Educating the Healthcare Workforce to Improve Quality of Care for People Aging with HIV

Aging with HIV is a complex mix of long-term treatment effects, early onset of aging, comorbidities and other confounding factors, including mental health and psychosocial factors, which affect quality of life. Older people with HIV (OPWH) have experienced tremendous loss, stigma and discrimination, including while navigating the healthcare system.

The risk for the renewed experience of stigma and discrimination as OPWH enter geriatric services is a real concern. The emergence of multiple co-morbidities may necessitate moving away from trusted HIV clinics and providers to new care sites and providers focused primarily on co-morbidities associated with aging such as cardiology, neurology, physical therapy and rehabilitation.

In most communities and institutions, this care is delivered through an uncoordinated maze of multiple specialists who may be unfamiliar with HIV or the unique challenges experienced by OPWH. Without proper supports, the risk for isolation, depression and stigma may increase. Evidence has demonstrated that nurses and nurse practitioners are ideally situated to deliver and manage this complex care within a nursing framework based on a holistic, strength-based and patient-centered approach that includes evidence-based quality care, advocacy, and effective care coordination.

Nurses had a lengthy history of coordinating patient care, long before the terms care coordination, case management and navigation were known. As people living with HIV (PLWH) age and their care becomes more complex, their challenges multilayered, and their resources less robust, the need for compassionate and effective nurse-managed care is critical. Yet it may not be HIV nurses providing this care.

Therefore, the Association of Nurses in AIDS Care (ANAC) has developed a series of online/on-demand learning modules that include HIV fundamentals, novice and advanced clinical and psychosocial didactic updates, care coordination, downloadable resources and first-person narratives from people living and aging with HIV. The programming is intended for nurses, nurse practitioners, nursing assistants, allied health professionals and others who work in settings where people aging with HIV are soon to be entering or are already receiving home care, skilled or long-term care or subspecialties providing treatment for co-morbidities common in aging.

‘Fostering an environment that is welcoming and safe is a key element in retaining individuals in care.’

The development and production of these learning modules was guided by an Expert Advisory Committee, an interprofessional committee representing HIV and gerontology nursing, social work, pharmacy and psychology as well as individuals living and aging with HIV. Meaningful involvement of OPWH who are long-term survivors and have experience and strategies regarding aging with HIV are a central part of this project. Their experiences and perspectives informed each part of the work and in each of the modules, the impact of living and aging with HIV is highlighted through a patient’s personal perspective.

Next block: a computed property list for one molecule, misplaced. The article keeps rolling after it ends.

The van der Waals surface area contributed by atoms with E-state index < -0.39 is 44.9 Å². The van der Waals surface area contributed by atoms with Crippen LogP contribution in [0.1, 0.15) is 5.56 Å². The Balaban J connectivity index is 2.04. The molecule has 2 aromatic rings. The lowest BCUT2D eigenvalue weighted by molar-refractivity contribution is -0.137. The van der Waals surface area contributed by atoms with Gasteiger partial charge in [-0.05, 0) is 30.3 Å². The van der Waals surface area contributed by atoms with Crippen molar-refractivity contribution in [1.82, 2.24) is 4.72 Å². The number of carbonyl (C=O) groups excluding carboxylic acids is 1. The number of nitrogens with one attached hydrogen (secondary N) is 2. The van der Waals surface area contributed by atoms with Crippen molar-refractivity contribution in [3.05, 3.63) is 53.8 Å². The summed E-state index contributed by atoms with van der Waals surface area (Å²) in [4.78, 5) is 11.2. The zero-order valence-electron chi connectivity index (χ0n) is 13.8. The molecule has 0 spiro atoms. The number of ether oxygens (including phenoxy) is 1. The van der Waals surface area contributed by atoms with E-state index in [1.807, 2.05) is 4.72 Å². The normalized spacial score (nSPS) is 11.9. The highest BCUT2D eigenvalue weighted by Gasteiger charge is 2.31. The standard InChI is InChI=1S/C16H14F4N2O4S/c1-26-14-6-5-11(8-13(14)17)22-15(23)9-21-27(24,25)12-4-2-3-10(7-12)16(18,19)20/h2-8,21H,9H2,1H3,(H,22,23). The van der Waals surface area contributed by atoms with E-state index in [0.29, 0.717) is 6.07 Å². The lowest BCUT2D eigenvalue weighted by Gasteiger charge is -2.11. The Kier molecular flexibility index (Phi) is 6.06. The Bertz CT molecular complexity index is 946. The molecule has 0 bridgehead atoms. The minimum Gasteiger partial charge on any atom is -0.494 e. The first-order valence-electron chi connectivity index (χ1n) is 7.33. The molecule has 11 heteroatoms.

“Many older people with HIV have lived through the early years of the epidemic and recall the fear and discrimination they experienced and may come to healthcare with concerns about disclosure and anticipated stigma that they have experienced, even from healthcare providers.”

—Alanna Bergman, PhD, CRNP, HIV Clinician

The online modules include:

HIV Foundations: This learning activity provides an overview of the basics of HIV treatment and prevention. Information on HIV epidemiology, transmission, HIV pre-exposure prophylaxis, and principles of HIV treatment adherence. Information on the impact of stigma and ways to reduce it are covered, including discussion of the Undetectable Equals Untransmittable (U=U) campaign and use of person-centered language.

Creating an Inclusive Space: One of the key strategies for providing successful HIV treatment is engaging and retaining individuals in care. This module highlights considerations for primary care providers, long-term care facilities, and acute-care hospitals for creating an inclusive space. Creating a culture that recognizes the diversity of persons living and aging with HIV and fostering an environment that is welcoming and safe is a key element in retaining individuals in care, along with making sure that services are accessible for older adults with mobility or other sensory impairments.